APRIL 1998

Comparative structures in English

A review of comparative and superlative forms in English, and ways of expressing degree of comparison.

Depending on the person's own language, comparative structures do not generally pose too many problems for non-native English speakers. This is because the structures are often similar, with equivalents (in Dutch and French for example) for the English forms "more than", "-er than", and "as... as", by way of example.

One of the most typical problems for non-native English speakers is knowing when the comparative form of the adjective can take the simple "-er" form, or when the adjective is retained as it is but preceded by the word "more" (for example, we say "safer", but "more dangerous"). The general rule most people are taught is that this depends on the length of the adjective, and overall this holds true. If the adjective is a long word, it is more probable (there's an example already!) that the "more + adjective" form will be used rather than the addition of "-er" onto the end of the word. The latter is thus used for short or fairly short adjectives (long - longer, busy - busier, short - shorter, etc.).

There are exceptions of course, and also irregular forms, that simply have to be learnt. For example, all adjectives ending in "-ful", even relatively short ones, take "more" (e.g. "more sinful"). And irregular forms include some of the most common ones, and therefore the most learnt (good - better, bad - worse).

It should not be forgotten that all colours are adjectives, and these generally take the regular "-er" ending in the comparative form (greener, blacker, whiter, browner). However, with some colours (usually words of more than one syllable) the compound form is preferred (more orange, more purple).

Having established that the basic comparative structure is thus formed as follows: 1. New York is more dangerous than London;
2. London is safer than New York;
3. New York isn't as safe as London;
we can now look at how we go about qualifying the comparison, by adding information to specify whether the difference between the two things being compared is large or small.

In the first two examples above, we could add the word "much" or "far" in front of the comparative form to denote a large difference ("New York is far more dangerous than London") or the word "a bit" or "slightly" to denote a small difference ("New York is slightly more dangerous than London").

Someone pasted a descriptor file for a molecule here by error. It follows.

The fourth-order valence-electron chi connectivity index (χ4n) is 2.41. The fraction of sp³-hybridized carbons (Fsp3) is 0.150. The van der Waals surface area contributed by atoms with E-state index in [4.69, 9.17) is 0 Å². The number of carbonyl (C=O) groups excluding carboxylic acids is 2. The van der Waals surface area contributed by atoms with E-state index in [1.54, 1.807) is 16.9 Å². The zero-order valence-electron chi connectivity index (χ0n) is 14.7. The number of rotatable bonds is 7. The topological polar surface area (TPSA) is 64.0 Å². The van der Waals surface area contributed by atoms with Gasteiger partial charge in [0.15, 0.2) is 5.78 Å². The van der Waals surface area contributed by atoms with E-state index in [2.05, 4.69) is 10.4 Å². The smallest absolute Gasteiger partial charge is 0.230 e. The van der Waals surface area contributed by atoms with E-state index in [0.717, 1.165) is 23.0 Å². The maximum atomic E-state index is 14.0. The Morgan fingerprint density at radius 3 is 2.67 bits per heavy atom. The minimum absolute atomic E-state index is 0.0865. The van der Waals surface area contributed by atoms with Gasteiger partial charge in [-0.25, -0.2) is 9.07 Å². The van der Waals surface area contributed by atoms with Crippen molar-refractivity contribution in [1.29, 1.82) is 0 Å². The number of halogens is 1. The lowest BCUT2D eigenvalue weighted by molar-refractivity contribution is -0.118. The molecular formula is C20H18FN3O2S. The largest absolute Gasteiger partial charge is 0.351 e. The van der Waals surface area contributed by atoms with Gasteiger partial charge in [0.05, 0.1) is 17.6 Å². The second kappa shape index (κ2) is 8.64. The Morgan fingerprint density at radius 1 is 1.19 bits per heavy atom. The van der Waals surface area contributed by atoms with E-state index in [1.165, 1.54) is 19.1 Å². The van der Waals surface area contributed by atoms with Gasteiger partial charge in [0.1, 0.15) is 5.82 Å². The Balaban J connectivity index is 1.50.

Where the sentence begins with a negative form of the verb as in example 3 above, we add "nearly" before the comparative to indicate a large difference, and "quite" to indicate a small difference. Thus:
- London isn't nearly as dangerous as New York (which means the same as saying "New York is much more dangerous than London") and
- London isn't quite as beautiful as Paris (which is the same as saying "Paris is slightly more beautiful than London).

Thus far, we have only dealt with adjectives, so let us now look briefly at adverbs (words used to describe the verb). The main rules here are that adverbs that end in "-ly" form the comparative with more (e.g. quickly - more quickly), adverbs that are the same as adjectives add "-er" (fast - faster), and that "better" is the comparative form of both the adjective "good" and the adverb "well".
Hence: "Jenny swims well (adv.). She's a good (adj.) swimmer", and "Jenny swims better (adv.) than John. She's a better (adj.) swimmer than John".

Superlative forms of adjectives and adverbs can be summed up in these examples: "He's cleverer than her - he's the cleverest" (adjective). "He works harder than she does. He works the hardest" (adverb).

A useful structure often used in English is "to be good at..." (something, or doing something).
Example: "She's good at solving problems. She's good at tennis".
When making comparisons between people, we can thus say, for example: "Carrie is better at netball than Joanne; Mary is the best at French". Similarly we talk about being "bad at something", so "Jim is worse at darts than Peter; William is the worst at table tennis".

Keith Worby